Tuesday, March 26, 2013

Tisci's sanctuary of geniusness

Loving Givenchy has been an universal law for me since I remember myself. I guess while I was in my mother's womb I was already worshiping Givenchy. Anyway, as I said before (here), the 2013 Spring/Summer season is gonna be incredible because Riccardo Tisci slayed my soul with new religious themed prints. Uh-mazing! Everything I needed tbh.
When I saw the runway show and the sweaters and t-shirts, suddenly came to my mind a lot of paintings that I remembered from my History of Art classes. After a little research, I reunited some of them and did a funny comparison with the looks from the show that took place last June during Paris Fashion Week.
Tisci was clearly inspired by the work of William-Adolphe Bouguereau, one of the prominent French academic painters of the Realism movement. In fact, it takes a huge dose of geniusness to decompose masterpieces and use them as iconic prints. That's sooooo not a problem for Givenchy's creative director. Here's the proof...

Painting: William-Adolphe Bouguereau "Pietà" (1876)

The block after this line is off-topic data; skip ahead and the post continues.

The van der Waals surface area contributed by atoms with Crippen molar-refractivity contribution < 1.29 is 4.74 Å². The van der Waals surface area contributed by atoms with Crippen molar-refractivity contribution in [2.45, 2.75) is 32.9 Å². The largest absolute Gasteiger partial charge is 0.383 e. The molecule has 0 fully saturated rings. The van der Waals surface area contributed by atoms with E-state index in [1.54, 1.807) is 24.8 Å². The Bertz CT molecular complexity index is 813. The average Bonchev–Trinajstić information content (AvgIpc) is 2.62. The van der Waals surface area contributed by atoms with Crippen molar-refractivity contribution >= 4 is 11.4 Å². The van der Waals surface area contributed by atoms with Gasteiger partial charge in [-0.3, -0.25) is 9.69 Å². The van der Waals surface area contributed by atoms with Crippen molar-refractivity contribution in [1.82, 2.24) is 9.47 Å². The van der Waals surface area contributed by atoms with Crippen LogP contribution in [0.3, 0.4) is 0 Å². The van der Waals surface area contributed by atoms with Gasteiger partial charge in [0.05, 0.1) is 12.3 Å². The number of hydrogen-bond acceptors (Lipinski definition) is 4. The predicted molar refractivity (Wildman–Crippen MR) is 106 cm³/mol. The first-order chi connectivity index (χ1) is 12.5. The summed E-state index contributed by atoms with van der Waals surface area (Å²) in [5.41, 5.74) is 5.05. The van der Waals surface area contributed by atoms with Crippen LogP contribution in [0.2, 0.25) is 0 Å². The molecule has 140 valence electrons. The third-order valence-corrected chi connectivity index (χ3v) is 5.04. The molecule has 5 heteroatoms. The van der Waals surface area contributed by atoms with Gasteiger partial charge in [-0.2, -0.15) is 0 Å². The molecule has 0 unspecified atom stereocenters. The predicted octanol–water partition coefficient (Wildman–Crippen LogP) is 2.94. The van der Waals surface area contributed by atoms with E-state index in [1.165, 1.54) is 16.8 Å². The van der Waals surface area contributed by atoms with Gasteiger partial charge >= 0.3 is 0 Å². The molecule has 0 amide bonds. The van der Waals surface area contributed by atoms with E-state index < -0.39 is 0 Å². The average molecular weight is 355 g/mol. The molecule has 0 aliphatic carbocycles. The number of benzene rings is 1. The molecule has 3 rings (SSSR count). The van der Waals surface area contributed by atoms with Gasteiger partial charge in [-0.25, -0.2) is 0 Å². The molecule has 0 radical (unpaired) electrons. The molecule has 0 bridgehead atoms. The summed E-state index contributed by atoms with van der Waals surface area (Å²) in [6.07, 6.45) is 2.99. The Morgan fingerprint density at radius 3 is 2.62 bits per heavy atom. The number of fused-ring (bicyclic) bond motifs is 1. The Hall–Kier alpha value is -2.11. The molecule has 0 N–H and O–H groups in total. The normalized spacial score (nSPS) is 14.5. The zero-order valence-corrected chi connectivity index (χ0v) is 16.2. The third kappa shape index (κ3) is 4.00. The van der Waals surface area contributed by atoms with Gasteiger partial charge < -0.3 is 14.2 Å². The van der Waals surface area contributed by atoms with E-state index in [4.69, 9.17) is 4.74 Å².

Painting: William-Adolphe Bouguereau "The seated Madonna" (1888)

Painting: William-Adolphe Bouguereau "The Madonna of the Lilies" (1899)

Painting: William-Adolphe Bouguereau "The Madonna of the Roses" (1903)

All of the paintings are really beautiful and this religious imagery was used with a subtle subversion, which is a great thing in my opinion. It's not just a simple print, the images are manipulated, modified and they have a lot of layers. The Virgin gets her eyes 'blindfolded', she also gets a new halo, the child with open arms loses his head and is turned upside down... and a lot of other details that are wittily well done. Some people may consider it controversial, I think it's intelligent and daring. 
I wrote an article for the latest issue of DSECTION magazine about Givenchy's special collaboration with artist Benjamin Shine. In that same article I talk a little bit about the fact that "Virgin Mary has found a new sanctuary on the streets through the bodies of devoted fashionistas", I think this is a remarkable and successful formula for Tisci. He knows what he's doing by turning sacred art into a fashion expression. Well, I'm working on another cool post about this collection, this time in terms of editorials. Hope to share with you soon. Meanwhile, don't forget to buy DSECTION, with Simon Van Meervenne on the cover, because there are 4 articles written by me and 2 interviews as well. 


Raquel Pires said...

Post com muita qualidade :)

Nacho Uve said...

I love religious prints on clothes, I think they are very provocative. Very good post friend.
A big hug from Spain;)